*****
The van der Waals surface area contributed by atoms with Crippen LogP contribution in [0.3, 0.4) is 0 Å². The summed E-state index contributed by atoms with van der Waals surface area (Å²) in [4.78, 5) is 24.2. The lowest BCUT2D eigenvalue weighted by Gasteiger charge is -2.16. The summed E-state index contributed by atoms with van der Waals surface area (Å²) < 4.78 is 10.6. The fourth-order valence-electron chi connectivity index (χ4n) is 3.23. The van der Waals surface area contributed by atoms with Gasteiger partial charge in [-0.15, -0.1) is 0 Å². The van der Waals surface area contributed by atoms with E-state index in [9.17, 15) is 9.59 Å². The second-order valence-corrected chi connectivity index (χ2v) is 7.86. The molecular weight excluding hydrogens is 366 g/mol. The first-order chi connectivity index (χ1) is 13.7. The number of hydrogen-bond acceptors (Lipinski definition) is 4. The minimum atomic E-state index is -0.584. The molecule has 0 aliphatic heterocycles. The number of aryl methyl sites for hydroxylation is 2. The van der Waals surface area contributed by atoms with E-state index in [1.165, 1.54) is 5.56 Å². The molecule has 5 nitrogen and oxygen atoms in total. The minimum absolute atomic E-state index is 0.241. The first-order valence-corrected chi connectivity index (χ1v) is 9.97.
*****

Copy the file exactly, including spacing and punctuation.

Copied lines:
The van der Waals surface area contributed by atoms with Crippen LogP contribution in [0.3, 0.4) is 0 Å². The summed E-state index contributed by atoms with van der Waals surface area (Å²) in [4.78, 5) is 24.2. The lowest BCUT2D eigenvalue weighted by Gasteiger charge is -2.16. The summed E-state index contributed by atoms with van der Waals surface area (Å²) < 4.78 is 10.6. The fourth-order valence-electron chi connectivity index (χ4n) is 3.23. The van der Waals surface area contributed by atoms with Gasteiger partial charge in [-0.15, -0.1) is 0 Å². The van der Waals surface area contributed by atoms with E-state index in [9.17, 15) is 9.59 Å². The second-order valence-corrected chi connectivity index (χ2v) is 7.86. The molecular weight excluding hydrogens is 366 g/mol. The first-order chi connectivity index (χ1) is 13.7. The number of hydrogen-bond acceptors (Lipinski definition) is 4. The minimum atomic E-state index is -0.584. The molecule has 0 aliphatic heterocycles. The number of aryl methyl sites for hydroxylation is 2. The van der Waals surface area contributed by atoms with E-state index in [1.165, 1.54) is 5.56 Å². The molecule has 5 nitrogen and oxygen atoms in total. The minimum absolute atomic E-state index is 0.241. The first-order valence-corrected chi connectivity index (χ1v) is 9.97.